Waterproof membranes are of limited use on summer adventures or in hot climates. To optimize the absorption or evacuation of moisture from the inside of your shoes to the outside, a clear temperature difference between these two zones is necessary. However, this becomes counterproductive in hot conditions when combined with a waterproof membrane. Your skin becomes increasingly supple and more prone to blisters.

For most hikers, shoes that aren't totally waterproof are perfect. Leather shoes treated with a PFC-free silicone waterproof base will easily withstand a light rain or puddle.

How to avoid blisters by taking good care of your feet

A multi-day adventure can be a real challenge for your feet. By following these tips, you can prevent blisters from forming in the first place:
  • Keep your nails short: This task should be performed every time you set out on a hike. If your nails are too long or ingrown, this can quickly lead to pain and blisters.
  • Use blister dressings: If you know that certain areas are prone to blisters, it's a good idea to apply preventive dressings before they appear.
  • Opt for adhesive tape: To protect sensitive areas, you can apply medical adhesive tape to cover the affected areas. It's important not to create creases when applying the tape.
  • Use anti-blister balms: These products can also reduce the risk of blisters forming. They form a protective layer that prevents friction.
By following these simple tips, you can keep your feet blister-free on multi-day hiking adventures.

How a good pair of socks can help prevent blisters

High-quality, customized socks make a huge difference. Contemporary functional socks are designed for durability and promote excellent moisture wicking through their fibers. Some are even made with merino wool to prevent unwanted odors and keep your feet warm, even when wet. It's important toavoid cotton socks, as they trap moisture close to your skin, which can be damaging.

First aid: how to treat a blister

What to do in the event of a blister Whenever possible, avoid puncturing the blister, as this can expose the skin to bacteria and lead to infection.

Early treatment of a blister is essential, before it becomes too serious. That's why preventive measures play such a crucial role.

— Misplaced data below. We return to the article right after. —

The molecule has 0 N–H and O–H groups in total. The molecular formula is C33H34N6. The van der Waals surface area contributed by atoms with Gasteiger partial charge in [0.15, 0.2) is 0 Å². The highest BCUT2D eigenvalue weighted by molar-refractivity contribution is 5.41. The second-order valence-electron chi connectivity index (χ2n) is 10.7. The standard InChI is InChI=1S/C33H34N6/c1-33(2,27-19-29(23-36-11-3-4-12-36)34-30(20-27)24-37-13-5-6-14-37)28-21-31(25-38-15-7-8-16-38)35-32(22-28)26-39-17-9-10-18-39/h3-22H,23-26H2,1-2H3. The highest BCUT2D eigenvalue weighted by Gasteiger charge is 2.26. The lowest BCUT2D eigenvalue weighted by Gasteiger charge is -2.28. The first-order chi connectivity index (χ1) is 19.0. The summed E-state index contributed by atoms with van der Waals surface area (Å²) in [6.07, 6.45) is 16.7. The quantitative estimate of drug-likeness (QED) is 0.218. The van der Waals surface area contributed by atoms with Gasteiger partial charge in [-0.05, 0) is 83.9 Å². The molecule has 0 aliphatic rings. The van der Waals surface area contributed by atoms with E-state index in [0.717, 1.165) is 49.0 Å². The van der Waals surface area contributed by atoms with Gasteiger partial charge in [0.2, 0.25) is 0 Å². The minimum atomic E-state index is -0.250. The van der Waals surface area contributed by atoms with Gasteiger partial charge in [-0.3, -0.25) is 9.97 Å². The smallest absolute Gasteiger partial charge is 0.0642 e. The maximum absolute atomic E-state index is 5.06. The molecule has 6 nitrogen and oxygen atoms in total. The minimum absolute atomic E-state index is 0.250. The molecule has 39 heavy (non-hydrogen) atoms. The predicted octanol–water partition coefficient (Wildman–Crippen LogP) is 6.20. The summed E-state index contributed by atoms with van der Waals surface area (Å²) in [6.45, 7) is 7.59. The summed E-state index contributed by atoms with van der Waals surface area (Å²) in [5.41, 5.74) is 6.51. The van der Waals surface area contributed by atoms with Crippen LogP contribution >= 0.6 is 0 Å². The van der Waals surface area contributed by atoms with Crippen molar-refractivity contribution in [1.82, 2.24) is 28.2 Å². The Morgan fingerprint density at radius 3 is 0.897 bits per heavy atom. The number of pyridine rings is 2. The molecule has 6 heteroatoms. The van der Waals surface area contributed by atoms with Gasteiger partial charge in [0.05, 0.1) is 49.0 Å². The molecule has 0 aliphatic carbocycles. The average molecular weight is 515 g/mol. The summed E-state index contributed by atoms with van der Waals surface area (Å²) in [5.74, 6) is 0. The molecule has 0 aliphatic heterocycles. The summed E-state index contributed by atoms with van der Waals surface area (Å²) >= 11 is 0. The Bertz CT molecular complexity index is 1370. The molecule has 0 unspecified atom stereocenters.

Specific blister dressings play a protective role by distributing pressure and preventing friction between skin layers. For optimum effectiveness, choose a dressing that is slightly larger than the blister. Carefully clean the area around the blister, apply the bandage, and that's all there is to it!

In an emergency, conventional bandages and medical tape can also help. If all you have on hand is adhesive tape, this can also do the trick, provided the blister is not yet well developed. To avoid irritating the skin with the adhesive, you can slip a compress or plaster between the tape and the blister.

The good news is that if you act quickly, treat the blister properly and take good care of your feet during your adventure, blisters should heal within a few days.

If your blister bursts on its own, or if you decide to pierce it because it's too big or painful, follow basic first aid to prevent infection:
  • Clean the area thoroughly.
  • Use a sterilized needle to pierce the blister (you can burn the tip with a lighter for 1-2 minutes).
  • Once the liquid has drained away, dry the area and apply a dressing.
If the blister skin has broken off, the process is a little more complex. Treat the wound with an antiseptic if possible. If not, clean the area with clean or previously boiled (and cooled) water. Then cover with a bandage. A special dressing for blisters would be ideal here, as it creates an airtight, impermeable barrier around the affected area.

Noé NIVAULT, Buyer at AlpinStore
Practical: hiking, cycling, running, crossfit

A blister is an obstacle that every sports enthusiast has had to face! The important thing to remember is that prevention is more important than treatment, because a well-targeted blister and properly applied preventive measures avoid treatment and thus pain. Always have a way of counteracting this recurring problem at the back of your mind!